I wrote this letter to Pope Francis upon his being chosen to lead the Catholic Church. While I doubt he will ever get to see it, I thought you might find it of interest.
Dear Holy Father,
I am a rabbi, an author so long in this business as to be jaded by much of what happens in the realm of religion. And yet I found myself strangely hopeful when I learned that Ruach haKodesh, the Holy Spirit, has call a new pope from the new world to lead the Catholic Church, and that this new pope has taken a name new to the Papacy, Francis. What better name to choose, Father! What greater sign that you were chosen by something surpassing even the College of Cardinals.
So, with all humility, Holy Father, I am writing to you to you as a would–be friend and well–wisher, and pray that Pope Francis lets the renewing spirit of St. Francis be your guide.
St. Francis vowed to rebuild the Church, and people will expect this of you as well, yet they will look for institutional change rather than spiritual renewal when in fact it is the latter than is needed most, and which will, in time, lead to the former.
I pray that the simplicity of St. Francis empower you to bring the simple message of Christ to the world—not the Church’s message of extra Ecclesiam nulla salus (“outside the Church there is no salvation”)—but Christ’s message of justice and compassion: doing unto others what you would want others to do unto you, knowing that this is whole of the Law and the Prophets (Matthew 7:12). Our Rabbi Hillel, perhaps your rabbi’s rabbi as well, said much the same thing: “what is hateful to you do not do to another, this is the whole of Torah,” (Talmud, Shabbat 31a). Nothing is more simple to grasp or more difficult to do. Yet this is the message of both our faiths; I pray you will make it the hallmark of your Church. This is the Francis we need.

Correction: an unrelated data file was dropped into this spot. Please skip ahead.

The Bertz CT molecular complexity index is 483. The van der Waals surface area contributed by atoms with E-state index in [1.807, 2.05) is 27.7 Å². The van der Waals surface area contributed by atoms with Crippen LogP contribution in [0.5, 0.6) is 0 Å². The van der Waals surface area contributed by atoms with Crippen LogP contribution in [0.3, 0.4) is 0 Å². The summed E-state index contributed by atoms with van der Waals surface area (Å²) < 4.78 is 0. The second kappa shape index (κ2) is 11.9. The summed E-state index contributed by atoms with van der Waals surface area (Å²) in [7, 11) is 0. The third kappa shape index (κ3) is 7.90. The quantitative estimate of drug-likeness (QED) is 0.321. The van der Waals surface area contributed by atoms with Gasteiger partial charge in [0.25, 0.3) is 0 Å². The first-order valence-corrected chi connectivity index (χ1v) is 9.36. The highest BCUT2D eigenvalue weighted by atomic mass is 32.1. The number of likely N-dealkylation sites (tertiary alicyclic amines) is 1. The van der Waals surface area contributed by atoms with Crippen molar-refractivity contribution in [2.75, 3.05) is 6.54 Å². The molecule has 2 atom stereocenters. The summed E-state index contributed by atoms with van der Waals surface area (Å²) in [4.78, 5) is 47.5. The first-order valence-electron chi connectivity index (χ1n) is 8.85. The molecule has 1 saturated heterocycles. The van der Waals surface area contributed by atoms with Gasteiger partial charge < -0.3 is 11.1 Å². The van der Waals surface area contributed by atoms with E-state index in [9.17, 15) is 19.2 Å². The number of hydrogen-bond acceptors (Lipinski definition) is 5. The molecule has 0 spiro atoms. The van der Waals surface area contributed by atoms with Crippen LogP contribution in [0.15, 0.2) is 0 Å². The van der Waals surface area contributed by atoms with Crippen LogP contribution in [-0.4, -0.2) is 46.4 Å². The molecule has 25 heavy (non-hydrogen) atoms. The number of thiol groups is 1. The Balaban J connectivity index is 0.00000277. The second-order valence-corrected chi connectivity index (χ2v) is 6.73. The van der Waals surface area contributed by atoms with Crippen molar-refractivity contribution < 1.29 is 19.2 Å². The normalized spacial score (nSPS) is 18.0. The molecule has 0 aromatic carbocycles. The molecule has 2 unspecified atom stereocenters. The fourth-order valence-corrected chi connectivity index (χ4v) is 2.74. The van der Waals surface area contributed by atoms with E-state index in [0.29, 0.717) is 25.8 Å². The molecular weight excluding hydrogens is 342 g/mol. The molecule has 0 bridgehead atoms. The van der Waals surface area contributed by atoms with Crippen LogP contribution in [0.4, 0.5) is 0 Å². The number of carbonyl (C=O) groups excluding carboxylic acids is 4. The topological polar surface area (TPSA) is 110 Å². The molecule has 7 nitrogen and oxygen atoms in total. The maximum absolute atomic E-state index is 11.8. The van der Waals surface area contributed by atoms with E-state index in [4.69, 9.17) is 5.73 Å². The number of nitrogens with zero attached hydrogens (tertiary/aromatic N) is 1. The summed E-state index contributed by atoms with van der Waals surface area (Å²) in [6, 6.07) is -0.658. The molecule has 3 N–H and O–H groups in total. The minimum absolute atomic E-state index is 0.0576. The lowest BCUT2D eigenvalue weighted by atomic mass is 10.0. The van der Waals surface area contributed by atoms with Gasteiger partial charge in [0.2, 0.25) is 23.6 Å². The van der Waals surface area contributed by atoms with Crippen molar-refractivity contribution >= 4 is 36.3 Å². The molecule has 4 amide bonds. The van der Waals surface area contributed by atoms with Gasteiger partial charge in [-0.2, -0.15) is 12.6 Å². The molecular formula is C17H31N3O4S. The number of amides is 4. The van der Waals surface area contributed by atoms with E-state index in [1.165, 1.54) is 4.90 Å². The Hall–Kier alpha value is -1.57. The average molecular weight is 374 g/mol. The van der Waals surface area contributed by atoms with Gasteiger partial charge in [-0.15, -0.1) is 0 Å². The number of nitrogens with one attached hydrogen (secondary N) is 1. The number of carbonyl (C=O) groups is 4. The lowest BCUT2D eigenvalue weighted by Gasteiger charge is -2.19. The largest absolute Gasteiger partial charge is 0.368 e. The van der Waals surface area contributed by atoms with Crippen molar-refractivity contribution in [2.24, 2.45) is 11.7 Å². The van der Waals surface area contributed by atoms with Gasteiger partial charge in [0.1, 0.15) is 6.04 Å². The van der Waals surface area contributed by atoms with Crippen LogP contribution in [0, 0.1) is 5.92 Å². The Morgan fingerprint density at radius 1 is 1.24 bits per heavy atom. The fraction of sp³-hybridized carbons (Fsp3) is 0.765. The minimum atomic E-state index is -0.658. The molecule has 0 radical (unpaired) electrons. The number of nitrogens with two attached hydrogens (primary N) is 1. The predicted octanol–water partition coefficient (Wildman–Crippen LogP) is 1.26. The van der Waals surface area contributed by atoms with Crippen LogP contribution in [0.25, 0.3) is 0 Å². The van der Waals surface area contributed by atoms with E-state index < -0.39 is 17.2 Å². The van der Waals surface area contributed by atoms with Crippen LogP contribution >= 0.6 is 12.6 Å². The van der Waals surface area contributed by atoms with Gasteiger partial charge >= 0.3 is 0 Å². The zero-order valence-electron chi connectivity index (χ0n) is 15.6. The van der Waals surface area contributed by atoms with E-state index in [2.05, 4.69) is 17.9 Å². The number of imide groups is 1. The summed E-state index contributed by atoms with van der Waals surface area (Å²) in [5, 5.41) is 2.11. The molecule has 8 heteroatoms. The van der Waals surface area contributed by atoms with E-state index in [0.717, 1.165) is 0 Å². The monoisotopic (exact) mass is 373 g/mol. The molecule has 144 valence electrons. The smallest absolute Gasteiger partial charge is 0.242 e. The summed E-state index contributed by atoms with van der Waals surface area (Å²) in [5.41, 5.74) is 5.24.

It is said that Francis spoke to and befriended the animals. I pray that you will speak for them as well. Jews, Christians, and Muslims, through our common grandfather Abraham, are called to be blessings to all the families of the earth (Genesis 12:3). All of them. And yet our very presence on this planet makes all other families fear us and dread us (Genesis 9:2). I pray that your Church will befriend the earth and all who dwell upon her, and stand with others who seek to do the same. This is the Francis we need.
Francis often rattled the complacency of his Church, and I hope you do the same. There is no rebuilding without it. While St. Francis dared to stand up to the powers of his day, I pray that Pope Francis will do no less. I invite you to consider not only your obligations to your Church, but to the world; not only to your people, but to the planet. Let the Church be catholic as well as Catholic. I fantasize about Pope Francis traveling with His Holiness the Dalai Lama, Bishop Desmond Tutu, the 13 Indigenous Grandmothers, and others to stand in silent witness against the principalities and powers (Ephesians 6:12) that shroud our world in the blinding cloak of ignorance, arrogance, fear, and hatred. Your combined presence would be enough to make the liberating Presence of God palpable in our hearts and prophetic in your hands.
And lastly may I offer you this, Holy Father: If you are ever in doubt about your task, if you are ever confused by the politicking of the pious who will kiss your ring only in hopes of turning your hand to their agenda, please, Father, remember and return to the Prayer attributed to Francis, a prayer that you might bring to the world in both word and deed:
Lord, make me an instrument of your peace,
Where there is hatred, let me sow love;
Where there is injury, pardon;
Where there is doubt, faith;
Where there is despair, hope;
Where there is darkness, light;
Where there is sadness, joy.
O Divine Master,
grant that I may not so much seek to be consoled, as to console;
to be understood, as to understand;
to be loved, as to love.
For it is in giving that we receive.
It is in pardoning that we are pardoned,
and it is in dying that we are born to Eternal Life.
I have gone on longer than I had intended, and I thank you for indulging me. May your tenure as Pope bring renewal to your people and peace to our world. In the name of the One who embraces and transcends all names, I wish you great success.
Rabbi Rami Shapiro